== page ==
As human beings we learn through our experiences and mostly, it is the negative experiences we remember, even as children – the stomach ache after eating too many sweets teaches us that we should not go overboard with sugar; we touch a hot plate and remember that it hurt. When we grow older, we keep applying the same method; just in more complex settings – at school, at the workplace, with our relationships. And some experiences hurt us, maybe even scarred us in the long-run.
We all went through it – unreciprocated love, a person cheating, someone breaking our trust and heart. In the professional field, we go through the same: some decisions may not have turned out the way we had hoped they would. They may have even turned into something we consider a failure. Some of these experiences may have scarred us. And just like the hot plate, we try to avoid making these “mistakes” again.
I see that due to past experiences, I have become more cautious. I had my fair share of men who misused my trust, cheated or led an entire double-life – sometimes all three at once. It took me a long time to move on from these experiences. And it still takes me a very long time to trust someone. I question many things, because the negative experiences have made me paranoid that I may have overlooked something suspicious or a red flag.
Business-wise, I think about decisions way more than I used to early on in my career. This also means that I tend to overthink as well. The older and more experienced we get, the more aware we become about the consequences. I like to compare it to me taking a plane: There were times when I boarded a plane at least once a week. And I did not think about anything – I boarded, fell asleep, worked or watched a movie and arrived. I slept through turbulence. Now, I still am not scared of flying but I have become more aware of what might happen. I definitely do not sleep through turbulence anymore. The previous nonchalance is gone. Similarly, I look at my business and compare the current decisions with previous ones, trying to predict the future – which I cannot. But I still make up hundreds of scenarios in my head based on past experiences.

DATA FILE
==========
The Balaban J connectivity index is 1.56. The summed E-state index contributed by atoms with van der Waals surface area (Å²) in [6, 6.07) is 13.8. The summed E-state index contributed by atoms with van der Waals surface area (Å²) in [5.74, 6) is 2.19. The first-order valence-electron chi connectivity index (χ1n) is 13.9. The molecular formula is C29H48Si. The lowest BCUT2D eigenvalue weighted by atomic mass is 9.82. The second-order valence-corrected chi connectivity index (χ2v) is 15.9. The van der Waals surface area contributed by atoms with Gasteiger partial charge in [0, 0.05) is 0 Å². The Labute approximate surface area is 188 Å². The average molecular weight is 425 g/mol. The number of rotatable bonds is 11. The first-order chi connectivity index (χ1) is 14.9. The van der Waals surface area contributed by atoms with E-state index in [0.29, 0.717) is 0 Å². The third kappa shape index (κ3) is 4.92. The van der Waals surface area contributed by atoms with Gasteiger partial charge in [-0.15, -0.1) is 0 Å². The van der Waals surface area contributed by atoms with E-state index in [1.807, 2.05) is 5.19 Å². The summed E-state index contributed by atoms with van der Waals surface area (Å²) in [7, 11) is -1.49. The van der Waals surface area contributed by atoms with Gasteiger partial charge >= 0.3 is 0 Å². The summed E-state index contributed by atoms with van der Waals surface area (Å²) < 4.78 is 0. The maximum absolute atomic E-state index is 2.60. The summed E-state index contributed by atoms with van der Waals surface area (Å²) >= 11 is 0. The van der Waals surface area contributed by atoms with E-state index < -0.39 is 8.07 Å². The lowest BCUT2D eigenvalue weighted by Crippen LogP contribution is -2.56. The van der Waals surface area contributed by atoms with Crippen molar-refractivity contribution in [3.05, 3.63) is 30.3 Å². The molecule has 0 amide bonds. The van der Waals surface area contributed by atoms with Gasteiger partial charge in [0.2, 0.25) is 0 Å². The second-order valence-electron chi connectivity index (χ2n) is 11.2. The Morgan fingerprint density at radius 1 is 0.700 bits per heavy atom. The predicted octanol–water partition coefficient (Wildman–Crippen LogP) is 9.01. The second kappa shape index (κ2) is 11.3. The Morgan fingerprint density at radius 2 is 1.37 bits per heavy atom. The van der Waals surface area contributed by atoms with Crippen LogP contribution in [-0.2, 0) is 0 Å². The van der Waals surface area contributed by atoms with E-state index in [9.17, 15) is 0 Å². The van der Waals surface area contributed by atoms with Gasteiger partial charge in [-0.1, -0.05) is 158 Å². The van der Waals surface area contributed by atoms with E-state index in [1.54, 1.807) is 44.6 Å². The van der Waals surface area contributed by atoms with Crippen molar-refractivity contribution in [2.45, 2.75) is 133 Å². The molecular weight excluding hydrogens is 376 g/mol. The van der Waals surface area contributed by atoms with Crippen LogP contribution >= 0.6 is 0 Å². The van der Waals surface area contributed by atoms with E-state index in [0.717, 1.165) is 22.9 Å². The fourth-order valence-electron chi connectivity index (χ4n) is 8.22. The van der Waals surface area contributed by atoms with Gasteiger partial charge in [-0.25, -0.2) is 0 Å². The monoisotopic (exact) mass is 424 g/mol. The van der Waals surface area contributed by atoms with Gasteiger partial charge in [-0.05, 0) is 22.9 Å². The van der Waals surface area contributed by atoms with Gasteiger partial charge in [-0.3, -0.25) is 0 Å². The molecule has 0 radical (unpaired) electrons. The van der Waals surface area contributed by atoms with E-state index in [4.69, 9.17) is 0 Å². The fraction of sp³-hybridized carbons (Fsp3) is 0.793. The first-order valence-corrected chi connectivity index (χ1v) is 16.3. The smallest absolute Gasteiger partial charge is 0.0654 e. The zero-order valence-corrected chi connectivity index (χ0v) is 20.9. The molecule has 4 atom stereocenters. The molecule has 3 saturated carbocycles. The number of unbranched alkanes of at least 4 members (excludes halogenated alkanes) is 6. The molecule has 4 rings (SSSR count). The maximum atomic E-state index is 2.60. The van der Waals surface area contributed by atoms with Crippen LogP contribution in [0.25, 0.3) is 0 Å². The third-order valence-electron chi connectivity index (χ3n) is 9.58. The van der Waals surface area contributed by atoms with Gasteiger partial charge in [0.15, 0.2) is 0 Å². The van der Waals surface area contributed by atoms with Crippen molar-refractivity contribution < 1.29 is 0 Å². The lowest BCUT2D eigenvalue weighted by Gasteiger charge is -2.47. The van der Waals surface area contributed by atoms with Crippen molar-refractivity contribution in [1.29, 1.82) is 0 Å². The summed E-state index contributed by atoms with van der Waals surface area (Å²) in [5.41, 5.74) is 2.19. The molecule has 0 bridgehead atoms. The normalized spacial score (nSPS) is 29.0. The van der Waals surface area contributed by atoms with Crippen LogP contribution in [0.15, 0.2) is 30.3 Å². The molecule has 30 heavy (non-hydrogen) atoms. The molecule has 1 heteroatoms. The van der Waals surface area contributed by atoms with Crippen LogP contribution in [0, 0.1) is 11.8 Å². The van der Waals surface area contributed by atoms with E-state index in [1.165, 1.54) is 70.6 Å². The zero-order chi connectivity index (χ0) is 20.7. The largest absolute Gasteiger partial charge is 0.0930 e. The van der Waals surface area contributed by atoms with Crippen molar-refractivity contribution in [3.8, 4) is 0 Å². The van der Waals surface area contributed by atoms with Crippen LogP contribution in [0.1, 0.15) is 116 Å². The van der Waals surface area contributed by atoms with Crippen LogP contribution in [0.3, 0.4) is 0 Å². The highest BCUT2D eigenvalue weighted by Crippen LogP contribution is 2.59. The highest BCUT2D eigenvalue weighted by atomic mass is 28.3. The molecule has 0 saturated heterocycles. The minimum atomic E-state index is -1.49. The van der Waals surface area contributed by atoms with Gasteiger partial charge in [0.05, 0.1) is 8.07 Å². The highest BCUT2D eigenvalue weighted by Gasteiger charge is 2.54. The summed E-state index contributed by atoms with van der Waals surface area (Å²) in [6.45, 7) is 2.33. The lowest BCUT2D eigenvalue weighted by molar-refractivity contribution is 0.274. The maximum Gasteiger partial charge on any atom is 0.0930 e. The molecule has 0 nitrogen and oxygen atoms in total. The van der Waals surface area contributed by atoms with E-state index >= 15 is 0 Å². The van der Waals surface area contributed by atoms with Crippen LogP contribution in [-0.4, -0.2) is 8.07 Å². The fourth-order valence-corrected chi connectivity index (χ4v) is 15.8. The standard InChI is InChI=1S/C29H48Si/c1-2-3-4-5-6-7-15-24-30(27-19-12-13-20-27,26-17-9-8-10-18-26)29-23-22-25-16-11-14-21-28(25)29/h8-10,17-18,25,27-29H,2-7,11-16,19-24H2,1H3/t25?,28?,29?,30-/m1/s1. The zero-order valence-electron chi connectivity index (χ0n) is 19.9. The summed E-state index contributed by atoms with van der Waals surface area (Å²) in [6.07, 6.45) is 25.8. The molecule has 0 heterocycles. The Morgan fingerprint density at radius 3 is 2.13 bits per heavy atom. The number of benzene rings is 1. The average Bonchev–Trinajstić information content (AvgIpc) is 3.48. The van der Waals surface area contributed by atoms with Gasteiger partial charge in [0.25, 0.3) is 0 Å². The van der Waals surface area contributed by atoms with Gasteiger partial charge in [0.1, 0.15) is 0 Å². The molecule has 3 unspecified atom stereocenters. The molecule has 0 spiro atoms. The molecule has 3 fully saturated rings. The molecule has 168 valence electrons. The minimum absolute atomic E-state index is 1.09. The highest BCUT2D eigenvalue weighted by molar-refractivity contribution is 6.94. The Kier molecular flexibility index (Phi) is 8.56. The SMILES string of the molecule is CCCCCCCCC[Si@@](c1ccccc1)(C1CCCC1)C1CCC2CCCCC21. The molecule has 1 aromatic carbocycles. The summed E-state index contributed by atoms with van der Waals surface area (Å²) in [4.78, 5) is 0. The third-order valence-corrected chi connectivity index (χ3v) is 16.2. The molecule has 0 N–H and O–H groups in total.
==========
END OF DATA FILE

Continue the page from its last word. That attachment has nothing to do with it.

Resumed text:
The reason why I chose this topic today is because I would like to remind you – and myself – that we have to “unlearn” and forget about certain experiences. Let me correct this: “unlearning” does not mean that we should not delete the experiences completely. There was a reason that we had to go through negative things at a certain point in time and we can learn from them. We just need to find a way to reframe the experiences. Somebody hurting me in the past should not lead to doubting everyone I meet now. Furthermore, projecting our negative experiences on current relationships may be detrimental to them. Over time, I definitely learned what I want in a partner or a friend. I also learned that if somebody treats me badly, I can walk away. And because I now know what I want and how I would like to be treated, I surround myself deliberately with certain people. But I only know what I want because I made certain experiences in the past (good and bad), moved on and learned from them. Similarly, just because something bad happened career-wise in the past due to a certain decision or move, it cannot be compared to today. If we took the very same decision today, the outcome would probably be completely different. But we learned, evolved and will make better decisions in the future. Just like with the choice of partners, we know more about our careers or businesses now than we did in the past. Our decisions are probably better informed and we cannot hold ourselves back because of things which happened in the past.
We do not have to be “scarred”.
Have a great week, and sorry for the delay. I was on a break which involved not opening my laptop for a few days.